I am a parent that has watched one of my children grow into adulthood while the other is still a teen. It was very heartwarming but also sad to hear Cooper (Matthew McConaughey) talk to his daughter Murphy about how, the moment you have kids, you become nothing but a memory to them. A ghost. It turns out that this plays an important role in saving the world, but it emotionally pulls on you. It created tears that felt a bit manipulated. Most moviegoers put a lot of value in how a film affects them emotionally and "Interstellar" provides this in abundance. It wasn't to the abhorrent levels of, say, the final moments of "Toy Story 3", but it really killed what I ultimately hoped would be a greater exploration of the unknown. Cooper, the great explorer, is as much of a sentimental fool as I am. This is the biggest miss of "Interstellar". If I had wanted something this overwhelmingly emotional, I could have watched "Beaches" or something. Did people really see "Interstellar" to get a weepy drama?

My opening thoughts read as though I disliked this film. Fact is, I mostly enjoyed it. I was amazed by its use of sound more than the visuals, which I thought were purposely dulled. The color palette for space was nearly black and white but I tend to believe that space isn't "Star Wars" shiny, anyway. The planet-scapes were massive but a little disappointing. The wave world seemed to only exist within the context of the film to reinforce the plot's insistence on impacting the characters with the passing of time. The success of this is illustrated by the effect of time on Romilly back on the docking station. While Cooper and crew are only on the surface of the wave world for a few hours, they return to Endurance to find he has aged over 23 years! This moment hit me more than all others. Imagine being totally isolated for so many years. Romilly even chose to forgo cryo-sleep for the most part.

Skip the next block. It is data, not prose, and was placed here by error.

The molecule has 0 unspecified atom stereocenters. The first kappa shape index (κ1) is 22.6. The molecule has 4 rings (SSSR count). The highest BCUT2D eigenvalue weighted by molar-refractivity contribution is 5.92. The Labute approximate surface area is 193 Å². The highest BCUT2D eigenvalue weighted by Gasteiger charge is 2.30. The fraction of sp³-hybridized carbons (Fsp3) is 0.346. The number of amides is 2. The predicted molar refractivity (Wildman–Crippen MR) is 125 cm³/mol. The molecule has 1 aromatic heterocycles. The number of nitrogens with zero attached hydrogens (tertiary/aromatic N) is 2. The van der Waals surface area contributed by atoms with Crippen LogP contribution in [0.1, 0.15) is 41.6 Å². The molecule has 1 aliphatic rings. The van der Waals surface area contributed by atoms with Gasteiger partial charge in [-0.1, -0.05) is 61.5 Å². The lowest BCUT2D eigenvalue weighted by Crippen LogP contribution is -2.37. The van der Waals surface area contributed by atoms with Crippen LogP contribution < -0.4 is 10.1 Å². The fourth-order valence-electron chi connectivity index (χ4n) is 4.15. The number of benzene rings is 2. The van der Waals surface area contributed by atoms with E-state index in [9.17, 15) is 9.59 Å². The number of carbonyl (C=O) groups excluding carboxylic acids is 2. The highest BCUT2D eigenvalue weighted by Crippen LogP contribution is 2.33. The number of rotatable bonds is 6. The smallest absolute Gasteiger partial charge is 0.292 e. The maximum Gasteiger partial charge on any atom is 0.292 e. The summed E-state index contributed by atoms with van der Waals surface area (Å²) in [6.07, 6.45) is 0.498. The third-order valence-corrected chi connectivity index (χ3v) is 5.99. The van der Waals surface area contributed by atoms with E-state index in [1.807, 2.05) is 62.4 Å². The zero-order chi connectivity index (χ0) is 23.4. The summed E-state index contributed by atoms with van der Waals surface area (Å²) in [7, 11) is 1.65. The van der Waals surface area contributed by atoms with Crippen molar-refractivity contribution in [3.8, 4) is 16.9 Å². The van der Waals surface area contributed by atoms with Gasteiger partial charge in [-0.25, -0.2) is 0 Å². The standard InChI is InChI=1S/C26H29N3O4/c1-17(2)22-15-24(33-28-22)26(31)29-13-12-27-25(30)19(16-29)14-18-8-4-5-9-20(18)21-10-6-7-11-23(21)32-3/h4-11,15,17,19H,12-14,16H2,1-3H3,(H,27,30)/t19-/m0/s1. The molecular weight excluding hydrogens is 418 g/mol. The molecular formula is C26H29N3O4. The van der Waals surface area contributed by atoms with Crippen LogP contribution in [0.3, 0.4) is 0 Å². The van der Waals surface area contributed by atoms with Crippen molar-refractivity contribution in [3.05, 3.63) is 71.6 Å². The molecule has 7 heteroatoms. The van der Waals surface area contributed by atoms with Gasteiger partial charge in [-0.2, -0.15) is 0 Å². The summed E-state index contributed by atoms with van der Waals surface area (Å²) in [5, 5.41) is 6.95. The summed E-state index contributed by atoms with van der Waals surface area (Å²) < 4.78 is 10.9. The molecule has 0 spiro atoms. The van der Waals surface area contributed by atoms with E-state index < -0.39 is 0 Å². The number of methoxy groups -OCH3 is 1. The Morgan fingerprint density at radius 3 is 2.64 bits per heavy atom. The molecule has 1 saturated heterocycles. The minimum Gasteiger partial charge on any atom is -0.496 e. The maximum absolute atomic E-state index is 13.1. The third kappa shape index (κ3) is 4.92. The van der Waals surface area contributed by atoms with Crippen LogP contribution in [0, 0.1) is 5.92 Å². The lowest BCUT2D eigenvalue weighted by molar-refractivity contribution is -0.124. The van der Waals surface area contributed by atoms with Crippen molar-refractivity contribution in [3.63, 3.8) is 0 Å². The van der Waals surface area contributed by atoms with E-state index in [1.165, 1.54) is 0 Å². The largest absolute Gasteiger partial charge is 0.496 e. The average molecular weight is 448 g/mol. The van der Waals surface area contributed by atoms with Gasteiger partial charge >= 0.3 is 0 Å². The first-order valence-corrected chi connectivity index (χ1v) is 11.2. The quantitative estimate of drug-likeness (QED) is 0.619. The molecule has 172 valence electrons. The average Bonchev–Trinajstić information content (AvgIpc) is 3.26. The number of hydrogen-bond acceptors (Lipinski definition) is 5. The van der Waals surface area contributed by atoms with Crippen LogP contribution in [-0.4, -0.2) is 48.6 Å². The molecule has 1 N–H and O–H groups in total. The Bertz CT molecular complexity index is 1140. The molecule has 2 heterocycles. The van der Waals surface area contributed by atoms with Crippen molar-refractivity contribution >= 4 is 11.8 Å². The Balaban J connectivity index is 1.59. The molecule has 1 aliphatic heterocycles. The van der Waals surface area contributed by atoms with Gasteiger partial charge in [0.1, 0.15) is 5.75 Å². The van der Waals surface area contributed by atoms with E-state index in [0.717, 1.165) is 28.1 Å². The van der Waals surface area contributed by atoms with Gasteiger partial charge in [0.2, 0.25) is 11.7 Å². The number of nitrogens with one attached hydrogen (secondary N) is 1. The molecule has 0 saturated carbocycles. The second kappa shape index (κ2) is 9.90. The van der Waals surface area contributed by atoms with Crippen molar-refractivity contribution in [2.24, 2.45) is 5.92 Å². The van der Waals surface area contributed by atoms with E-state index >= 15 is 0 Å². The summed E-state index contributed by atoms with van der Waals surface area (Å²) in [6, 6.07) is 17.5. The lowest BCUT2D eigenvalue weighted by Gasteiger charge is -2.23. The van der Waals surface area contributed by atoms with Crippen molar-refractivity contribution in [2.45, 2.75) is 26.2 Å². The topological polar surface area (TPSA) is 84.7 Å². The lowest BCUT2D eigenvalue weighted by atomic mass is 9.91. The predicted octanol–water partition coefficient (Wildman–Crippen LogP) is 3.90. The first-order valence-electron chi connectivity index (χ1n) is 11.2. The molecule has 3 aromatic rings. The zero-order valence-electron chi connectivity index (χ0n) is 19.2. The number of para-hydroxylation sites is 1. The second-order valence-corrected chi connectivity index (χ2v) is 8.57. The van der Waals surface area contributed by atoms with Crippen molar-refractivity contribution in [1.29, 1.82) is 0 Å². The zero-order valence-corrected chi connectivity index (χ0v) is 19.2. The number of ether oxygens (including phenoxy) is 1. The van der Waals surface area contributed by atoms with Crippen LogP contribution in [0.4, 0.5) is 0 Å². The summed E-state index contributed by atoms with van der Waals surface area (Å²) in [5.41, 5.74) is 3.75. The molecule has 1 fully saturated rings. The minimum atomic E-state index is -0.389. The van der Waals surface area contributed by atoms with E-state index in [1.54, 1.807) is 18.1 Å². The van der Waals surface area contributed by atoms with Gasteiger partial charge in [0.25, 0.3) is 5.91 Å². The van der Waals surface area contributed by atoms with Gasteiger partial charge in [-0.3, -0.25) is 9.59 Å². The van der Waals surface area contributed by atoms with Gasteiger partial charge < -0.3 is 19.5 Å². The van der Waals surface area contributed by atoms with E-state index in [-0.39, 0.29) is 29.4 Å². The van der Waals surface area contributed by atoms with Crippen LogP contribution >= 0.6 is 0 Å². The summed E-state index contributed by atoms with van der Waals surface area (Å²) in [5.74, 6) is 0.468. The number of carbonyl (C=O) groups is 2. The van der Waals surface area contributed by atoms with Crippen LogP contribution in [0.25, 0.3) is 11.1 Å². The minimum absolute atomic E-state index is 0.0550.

The TARS robot is potentially this generation's R2D2 and C3PO wrapped into one. At first it seemed like a clumsy square box, but it certainly was no such thing. It was the greatest creation the film offered. The teamwork of TARS and Cooper docking their ship had me leaning in my seat trying to help them lock on to the Endurance. Then, the two of them team up to battle the ominous black hole. And considering that moment, the sequence made astounding use of sound. I've read and tried to comprehend theories of what happens when you enter a black hole, but I've never considered it to be noisy. I thought there was no sound in space, but the on-screen action made me not care about such things. Since so much of time and space is theoretical, you can roll with Nolan's interpretations here.

The second act and its inclusion of Dr. Mann doesn't seem needed except to provide a couple of action sequences.

The final 20 minutes were pretty muddled and hurried. There are too many twists to comprehend and let sink in before the next one pops. A little less time crying and a little more time plotting would have been appreciated.

The dimensions of space and time as we understand them must be expanded here to allow additional theorizing, which was difficult for me even having the most rudimentary understanding of "how things work" (turns out, Math is hard).

So the bottom line is that "Interstellar" mostly worked for me. Since Christopher Nolan is held as one of the current great directors, I feel forced to compare his works against each other. This film was not nearly as successful to me as my favorite Nolan-work, "The Dark Knight", or even its prequel and sequel. It doesn't rank with "The Prestige", either. And honestly, I'd have to watch "Momento" another ten times to know what I think of that mind-bender. This does easily bypass the make-crap-up-as-you-go delivery of "Inception", though.